“Does English exist?” the linguistics professor asked, and suggested this might be a useful question to think about in our daily practice as translators.

Well – yes and no. Imagine you are negotiating a contract with a translation agency or another prospective client who wants a large document translated into English, and you say, “Hmmm … actually, I’m not sure whether English even exists.” Not a good idea.

On the other hand, we do need to remind ourselves (and others) occasionally that translators are more than walking dictionaries, that translation is not just a matter of replacing each word of the source text with a target-language equivalent. Unlike Google Translate or Babel Fish, we may not be able to translate hundreds of words in the blink of an eye (or, as we say in German, im Handumdrehen, “in the turn of a hand”) – but unlike Google Translate or Babel Fish, we are all too aware of the pitfalls and pratfalls of language. Good translators take nothing for granted – not even the existence of English -, trust neither the dictionary nor their instincts, and double-check everything. Did I say double? Make that triple-check.

Of course, when working to tight deadlines and fielding calls from impatient editors or project managers, we can’t usually afford the luxury of contemplating the larger issues like “Does English exist?” For all practical purposes, let’s just assume that it does, and get on with it. But remember that silly joke about Descartes: There he was, pottering around in his front garden one morning, minding his own business, when the milkman came by. The milkman asks, “Would you like a bottle of silver-top today?”(or whatever they used to pour on their cornflakes in 17th century Netherlands). Descartes says, “I think not” – and vanishes into thin air. (There you have it: Never stop thinking.)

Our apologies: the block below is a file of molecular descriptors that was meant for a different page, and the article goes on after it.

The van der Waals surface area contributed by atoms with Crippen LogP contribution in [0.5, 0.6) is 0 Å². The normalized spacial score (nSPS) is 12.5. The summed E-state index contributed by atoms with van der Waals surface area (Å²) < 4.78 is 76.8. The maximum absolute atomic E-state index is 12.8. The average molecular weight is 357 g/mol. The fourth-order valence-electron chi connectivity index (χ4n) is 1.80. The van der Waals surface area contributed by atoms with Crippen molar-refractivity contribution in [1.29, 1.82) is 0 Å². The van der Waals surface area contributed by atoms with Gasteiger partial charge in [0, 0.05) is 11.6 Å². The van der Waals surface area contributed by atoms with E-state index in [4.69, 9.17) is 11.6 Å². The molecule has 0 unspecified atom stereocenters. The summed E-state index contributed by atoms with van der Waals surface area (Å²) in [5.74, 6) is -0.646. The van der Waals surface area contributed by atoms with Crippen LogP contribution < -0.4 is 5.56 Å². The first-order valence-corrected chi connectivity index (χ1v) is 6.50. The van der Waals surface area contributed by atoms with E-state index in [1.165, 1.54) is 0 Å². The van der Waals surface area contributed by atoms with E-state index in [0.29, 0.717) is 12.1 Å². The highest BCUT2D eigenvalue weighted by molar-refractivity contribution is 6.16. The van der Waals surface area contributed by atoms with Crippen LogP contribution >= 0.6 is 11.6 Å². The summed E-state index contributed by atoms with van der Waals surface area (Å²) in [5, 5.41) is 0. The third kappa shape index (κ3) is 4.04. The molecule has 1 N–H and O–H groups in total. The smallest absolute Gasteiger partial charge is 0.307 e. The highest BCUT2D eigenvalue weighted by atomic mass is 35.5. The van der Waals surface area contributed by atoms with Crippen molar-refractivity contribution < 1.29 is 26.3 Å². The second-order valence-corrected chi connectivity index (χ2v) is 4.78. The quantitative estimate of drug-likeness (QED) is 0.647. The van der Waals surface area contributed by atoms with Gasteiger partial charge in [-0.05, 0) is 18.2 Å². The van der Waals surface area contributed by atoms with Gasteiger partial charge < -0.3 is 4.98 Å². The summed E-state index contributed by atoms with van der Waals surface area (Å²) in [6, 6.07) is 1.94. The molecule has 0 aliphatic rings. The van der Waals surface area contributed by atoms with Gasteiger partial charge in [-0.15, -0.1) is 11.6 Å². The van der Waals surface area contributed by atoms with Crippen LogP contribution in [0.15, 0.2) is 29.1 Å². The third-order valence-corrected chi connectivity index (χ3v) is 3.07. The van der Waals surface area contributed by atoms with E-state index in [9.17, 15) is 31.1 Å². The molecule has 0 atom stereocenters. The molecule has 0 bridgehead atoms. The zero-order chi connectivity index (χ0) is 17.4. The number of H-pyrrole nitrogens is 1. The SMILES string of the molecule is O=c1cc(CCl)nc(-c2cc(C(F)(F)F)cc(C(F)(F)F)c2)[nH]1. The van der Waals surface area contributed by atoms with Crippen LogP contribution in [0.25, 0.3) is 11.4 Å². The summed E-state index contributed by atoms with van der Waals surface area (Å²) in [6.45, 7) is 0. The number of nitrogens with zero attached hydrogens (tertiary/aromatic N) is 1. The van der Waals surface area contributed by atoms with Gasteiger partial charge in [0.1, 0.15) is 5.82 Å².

However, there’s a more serious answer to the question posed above, one which might even satisfy a linguistics professor. English does exist as it is being spoken (and the same is true of French, Suaheli or Madarin, of course). By using English, we bring it into being; its existence is our particular responsibility as language professionals. Consider it a kind of symbiosis if you like: We need the language to make a living as much as it needs us to survive.

by Silke on 18th Oct 2010